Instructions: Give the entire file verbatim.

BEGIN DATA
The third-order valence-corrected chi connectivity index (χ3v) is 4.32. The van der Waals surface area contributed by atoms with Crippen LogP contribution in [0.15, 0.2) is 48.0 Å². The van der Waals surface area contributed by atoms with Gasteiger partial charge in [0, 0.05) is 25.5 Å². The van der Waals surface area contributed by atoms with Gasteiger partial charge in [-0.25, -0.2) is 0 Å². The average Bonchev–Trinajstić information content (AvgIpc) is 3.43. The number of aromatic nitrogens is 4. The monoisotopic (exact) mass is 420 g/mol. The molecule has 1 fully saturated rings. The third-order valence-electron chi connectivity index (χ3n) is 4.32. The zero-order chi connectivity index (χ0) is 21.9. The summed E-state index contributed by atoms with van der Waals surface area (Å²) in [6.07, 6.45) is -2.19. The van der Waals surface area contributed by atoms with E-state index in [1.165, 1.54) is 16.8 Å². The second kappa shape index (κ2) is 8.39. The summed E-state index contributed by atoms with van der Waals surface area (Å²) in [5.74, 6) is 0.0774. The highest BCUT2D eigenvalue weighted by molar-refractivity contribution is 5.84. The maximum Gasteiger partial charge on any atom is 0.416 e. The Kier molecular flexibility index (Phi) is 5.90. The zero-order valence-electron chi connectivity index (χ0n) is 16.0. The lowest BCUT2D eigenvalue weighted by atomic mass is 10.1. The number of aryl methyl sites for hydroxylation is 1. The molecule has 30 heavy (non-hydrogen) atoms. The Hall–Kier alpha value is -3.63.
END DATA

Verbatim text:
The third-order valence-corrected chi connectivity index (χ3v) is 4.32. The van der Waals surface area contributed by atoms with Crippen LogP contribution in [0.15, 0.2) is 48.0 Å². The van der Waals surface area contributed by atoms with Gasteiger partial charge in [0, 0.05) is 25.5 Å². The van der Waals surface area contributed by atoms with Gasteiger partial charge in [-0.25, -0.2) is 0 Å². The average Bonchev–Trinajstić information content (AvgIpc) is 3.43. The number of aromatic nitrogens is 4. The monoisotopic (exact) mass is 420 g/mol. The molecule has 1 fully saturated rings. The third-order valence-electron chi connectivity index (χ3n) is 4.32. The zero-order chi connectivity index (χ0) is 21.9. The summed E-state index contributed by atoms with van der Waals surface area (Å²) in [6.07, 6.45) is -2.19. The van der Waals surface area contributed by atoms with E-state index in [1.165, 1.54) is 16.8 Å². The second kappa shape index (κ2) is 8.39. The summed E-state index contributed by atoms with van der Waals surface area (Å²) in [5.74, 6) is 0.0774. The highest BCUT2D eigenvalue weighted by molar-refractivity contribution is 5.84. The maximum Gasteiger partial charge on any atom is 0.416 e. The Kier molecular flexibility index (Phi) is 5.90. The zero-order valence-electron chi connectivity index (χ0n) is 16.0. The lowest BCUT2D eigenvalue weighted by atomic mass is 10.1. The number of aryl methyl sites for hydroxylation is 1. The molecule has 30 heavy (non-hydrogen) atoms. The Hall–Kier alpha value is -3.63.